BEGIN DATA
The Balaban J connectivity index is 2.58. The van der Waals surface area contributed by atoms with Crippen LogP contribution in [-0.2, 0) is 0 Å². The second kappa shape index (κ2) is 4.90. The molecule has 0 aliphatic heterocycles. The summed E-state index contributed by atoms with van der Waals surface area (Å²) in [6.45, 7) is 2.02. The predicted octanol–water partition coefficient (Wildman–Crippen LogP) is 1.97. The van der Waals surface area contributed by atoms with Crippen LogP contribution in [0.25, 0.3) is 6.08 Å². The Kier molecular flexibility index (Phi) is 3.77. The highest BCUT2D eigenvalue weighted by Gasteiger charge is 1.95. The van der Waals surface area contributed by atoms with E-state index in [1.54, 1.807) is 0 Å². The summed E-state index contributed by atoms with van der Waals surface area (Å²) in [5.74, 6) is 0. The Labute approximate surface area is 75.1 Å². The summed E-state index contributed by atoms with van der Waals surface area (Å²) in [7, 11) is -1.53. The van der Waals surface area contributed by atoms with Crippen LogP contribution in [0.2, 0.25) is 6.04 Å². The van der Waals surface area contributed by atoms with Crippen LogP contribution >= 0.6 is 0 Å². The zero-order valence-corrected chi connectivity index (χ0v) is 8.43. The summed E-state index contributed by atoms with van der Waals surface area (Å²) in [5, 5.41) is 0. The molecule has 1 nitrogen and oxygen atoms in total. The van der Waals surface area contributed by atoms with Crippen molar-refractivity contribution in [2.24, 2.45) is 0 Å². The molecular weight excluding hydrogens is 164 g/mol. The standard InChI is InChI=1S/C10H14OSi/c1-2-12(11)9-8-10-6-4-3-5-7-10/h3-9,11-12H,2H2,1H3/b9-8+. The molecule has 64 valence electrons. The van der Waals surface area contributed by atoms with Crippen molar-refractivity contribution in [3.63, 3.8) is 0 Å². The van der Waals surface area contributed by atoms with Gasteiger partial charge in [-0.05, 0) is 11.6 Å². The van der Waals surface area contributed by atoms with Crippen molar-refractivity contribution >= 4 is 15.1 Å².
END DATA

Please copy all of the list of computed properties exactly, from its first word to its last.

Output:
The Balaban J connectivity index is 2.58. The van der Waals surface area contributed by atoms with Crippen LogP contribution in [-0.2, 0) is 0 Å². The second kappa shape index (κ2) is 4.90. The molecule has 0 aliphatic heterocycles. The summed E-state index contributed by atoms with van der Waals surface area (Å²) in [6.45, 7) is 2.02. The predicted octanol–water partition coefficient (Wildman–Crippen LogP) is 1.97. The van der Waals surface area contributed by atoms with Crippen LogP contribution in [0.25, 0.3) is 6.08 Å². The Kier molecular flexibility index (Phi) is 3.77. The highest BCUT2D eigenvalue weighted by Gasteiger charge is 1.95. The van der Waals surface area contributed by atoms with E-state index in [1.54, 1.807) is 0 Å². The summed E-state index contributed by atoms with van der Waals surface area (Å²) in [5.74, 6) is 0. The Labute approximate surface area is 75.1 Å². The summed E-state index contributed by atoms with van der Waals surface area (Å²) in [7, 11) is -1.53. The van der Waals surface area contributed by atoms with Crippen LogP contribution in [0.2, 0.25) is 6.04 Å². The van der Waals surface area contributed by atoms with Crippen LogP contribution >= 0.6 is 0 Å². The zero-order valence-corrected chi connectivity index (χ0v) is 8.43. The summed E-state index contributed by atoms with van der Waals surface area (Å²) in [5, 5.41) is 0. The molecule has 1 nitrogen and oxygen atoms in total. The van der Waals surface area contributed by atoms with Crippen molar-refractivity contribution in [2.24, 2.45) is 0 Å². The molecular weight excluding hydrogens is 164 g/mol. The standard InChI is InChI=1S/C10H14OSi/c1-2-12(11)9-8-10-6-4-3-5-7-10/h3-9,11-12H,2H2,1H3/b9-8+. The molecule has 64 valence electrons. The van der Waals surface area contributed by atoms with Crippen molar-refractivity contribution in [3.63, 3.8) is 0 Å². The van der Waals surface area contributed by atoms with Gasteiger partial charge in [-0.05, 0) is 11.6 Å². The van der Waals surface area contributed by atoms with Crippen molar-refractivity contribution >= 4 is 15.1 Å².